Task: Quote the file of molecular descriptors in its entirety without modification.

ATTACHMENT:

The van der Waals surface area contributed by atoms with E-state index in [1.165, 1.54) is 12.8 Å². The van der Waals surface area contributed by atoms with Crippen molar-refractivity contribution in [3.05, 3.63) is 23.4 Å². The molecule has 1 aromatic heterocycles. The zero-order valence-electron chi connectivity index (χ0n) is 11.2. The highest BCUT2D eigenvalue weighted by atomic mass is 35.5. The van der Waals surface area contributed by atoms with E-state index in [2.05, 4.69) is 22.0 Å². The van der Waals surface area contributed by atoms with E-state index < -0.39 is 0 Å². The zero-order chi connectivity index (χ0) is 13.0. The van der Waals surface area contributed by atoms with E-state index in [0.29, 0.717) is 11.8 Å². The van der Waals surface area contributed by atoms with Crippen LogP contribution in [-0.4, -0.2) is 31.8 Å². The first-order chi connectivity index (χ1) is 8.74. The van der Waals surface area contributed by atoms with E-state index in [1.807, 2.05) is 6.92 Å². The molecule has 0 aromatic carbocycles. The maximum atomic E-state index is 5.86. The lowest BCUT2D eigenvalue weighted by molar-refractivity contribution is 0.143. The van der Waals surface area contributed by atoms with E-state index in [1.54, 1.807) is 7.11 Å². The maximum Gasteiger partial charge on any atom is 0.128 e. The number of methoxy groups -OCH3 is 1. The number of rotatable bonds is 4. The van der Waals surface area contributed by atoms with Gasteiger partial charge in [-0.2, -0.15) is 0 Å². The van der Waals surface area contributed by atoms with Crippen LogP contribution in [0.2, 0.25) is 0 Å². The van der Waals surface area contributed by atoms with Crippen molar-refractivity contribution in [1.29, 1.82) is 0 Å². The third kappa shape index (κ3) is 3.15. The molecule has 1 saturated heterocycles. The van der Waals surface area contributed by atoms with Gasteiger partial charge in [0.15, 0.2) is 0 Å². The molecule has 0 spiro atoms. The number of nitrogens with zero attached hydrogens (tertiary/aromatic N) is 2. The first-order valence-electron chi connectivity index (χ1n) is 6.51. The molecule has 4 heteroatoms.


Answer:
The van der Waals surface area contributed by atoms with E-state index in [1.165, 1.54) is 12.8 Å². The van der Waals surface area contributed by atoms with Crippen molar-refractivity contribution in [3.05, 3.63) is 23.4 Å². The molecule has 1 aromatic heterocycles. The zero-order valence-electron chi connectivity index (χ0n) is 11.2. The highest BCUT2D eigenvalue weighted by atomic mass is 35.5. The van der Waals surface area contributed by atoms with E-state index in [2.05, 4.69) is 22.0 Å². The van der Waals surface area contributed by atoms with E-state index < -0.39 is 0 Å². The zero-order chi connectivity index (χ0) is 13.0. The van der Waals surface area contributed by atoms with E-state index in [0.29, 0.717) is 11.8 Å². The van der Waals surface area contributed by atoms with Crippen LogP contribution in [-0.4, -0.2) is 31.8 Å². The first-order chi connectivity index (χ1) is 8.74. The van der Waals surface area contributed by atoms with E-state index in [1.807, 2.05) is 6.92 Å². The molecule has 0 aromatic carbocycles. The maximum atomic E-state index is 5.86. The lowest BCUT2D eigenvalue weighted by molar-refractivity contribution is 0.143. The van der Waals surface area contributed by atoms with E-state index in [1.54, 1.807) is 7.11 Å². The maximum Gasteiger partial charge on any atom is 0.128 e. The number of methoxy groups -OCH3 is 1. The number of rotatable bonds is 4. The van der Waals surface area contributed by atoms with Gasteiger partial charge in [-0.2, -0.15) is 0 Å². The van der Waals surface area contributed by atoms with Crippen LogP contribution in [0.2, 0.25) is 0 Å². The van der Waals surface area contributed by atoms with Crippen molar-refractivity contribution in [1.29, 1.82) is 0 Å². The third kappa shape index (κ3) is 3.15. The molecule has 1 saturated heterocycles. The van der Waals surface area contributed by atoms with Gasteiger partial charge in [0.15, 0.2) is 0 Å². The molecule has 0 spiro atoms. The number of nitrogens with zero attached hydrogens (tertiary/aromatic N) is 2. The first-order valence-electron chi connectivity index (χ1n) is 6.51. The molecule has 4 heteroatoms.